The Temple Tree is an inspirational fable about the many ways that people move through the world and about the difficult work of cultivating inner peace during moments of loss and self-doubt.
Sidney Snow’s gentle teaching fable, The Temple Tree, models weathering changes and finding wholeness through mutual care, compassion, and nourishment.
Ali retreats to his family’s attic, seeking a quiet place to deal with his father’s death. Caught between a memory and a dream, he falls into a reverie. It mimics an ancient story that his father told him about a temple tree. This retelling makes enduring philosophies accessible, and human pain manageable, through listening to a tree.
Already renowned and millennia old, the temple tree is as a golden god for the village people who live in close proximity to its canopy. It bears three unchanging fruits and gives shade and shelter to birds, forest creatures, and a budding poet and sage, Buddavahni. Everything is idyllic. But then, one of the unchanging fruits sickens and falls, disrupting the villagers and the tree’s faith in itself. The trouble that follows transmutes domestic difficulties into fabled wisdom.
Utilizing a framing device to revisit older narrative traditions, the book’s tone mimics oral teaching tales, especially those of the Buddha. It employs an artificial, archaic syntax that evokes the rhythms of such tales, especially as they were presented in translation through British colonialism. Its stripped-down characterization, language, and story lines are used to convey serious social messages, which vary in their cultural relevance from timeless and eternal to conservative and potentially harmful.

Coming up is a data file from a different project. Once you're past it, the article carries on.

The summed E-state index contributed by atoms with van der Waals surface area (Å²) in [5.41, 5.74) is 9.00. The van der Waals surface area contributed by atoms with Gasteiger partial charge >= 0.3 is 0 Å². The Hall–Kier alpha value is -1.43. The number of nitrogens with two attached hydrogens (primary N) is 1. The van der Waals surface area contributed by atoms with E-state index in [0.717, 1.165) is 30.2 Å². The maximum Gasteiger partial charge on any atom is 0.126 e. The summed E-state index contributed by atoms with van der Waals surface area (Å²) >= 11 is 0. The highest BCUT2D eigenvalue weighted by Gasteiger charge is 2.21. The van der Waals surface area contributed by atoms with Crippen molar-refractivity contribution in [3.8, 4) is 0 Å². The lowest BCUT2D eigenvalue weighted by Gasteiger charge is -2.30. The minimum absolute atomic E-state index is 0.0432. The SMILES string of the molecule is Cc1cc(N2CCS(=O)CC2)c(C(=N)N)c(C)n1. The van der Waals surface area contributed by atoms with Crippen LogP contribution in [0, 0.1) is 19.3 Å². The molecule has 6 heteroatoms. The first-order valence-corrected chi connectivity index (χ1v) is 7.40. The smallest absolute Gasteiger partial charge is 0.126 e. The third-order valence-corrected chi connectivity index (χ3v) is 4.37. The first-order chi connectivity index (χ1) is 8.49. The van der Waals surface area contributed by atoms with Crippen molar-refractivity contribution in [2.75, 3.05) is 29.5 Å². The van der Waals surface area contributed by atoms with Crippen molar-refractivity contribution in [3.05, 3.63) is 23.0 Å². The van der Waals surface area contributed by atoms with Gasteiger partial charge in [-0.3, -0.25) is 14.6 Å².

While the tree’s gender varies according to its viewers’ perceptions, there’s an overall focus on models of masculinity and fatherly wisdom, emphasized through the prevalence of men among the book’s human characters. The only named woman character, Popo, is Buddavahni’s wife; her main identity is as his domestic and emotional support. Among the men, only one, Veedeesheemee, behaves outside the bounds of traditional masculinity: he wears women’s clothes in the evenings. The explanation for this—that he lost his mother at a young age and finds comfort in wearing her clothes—aligns gender-nonconforming presentation with psychological trauma and does not inform the larger story. Comparatively, masculinity is vaster, more individualized territory than any other in the story.
The tree itself is the story’s most complex character, and the book’s omniscient narration allows access to its anthropomorphized inner world. Unlike Buddavahni, who is insightful and unflappable, the tree fluctuates through emotional highs and lows, many of which which threaten to dull its shine. This god’s-eye view into the book’s central nonhuman character provides a model for addressing self-awareness, self-doubt, grief, depression, and anxiety. The tree’s emotional distress about losing its fruit is sympathetic, and the communal response to its grief is a realistic, compassionate rendering of moving through difficult circumstances at collective and individual levels.
The book includes diverse, nurturing messages that encourage self-knowledge. Although not all of the characters’ story lines are wholly resolved, and though the narrative arc skews meditative, the central relationship between Buddavahni and the tree is a point of consistency, making The Temple Tree an inspirational fable about the many ways that people move through the world and about the difficult work of cultivating inner peace during moments of loss and self-doubt.
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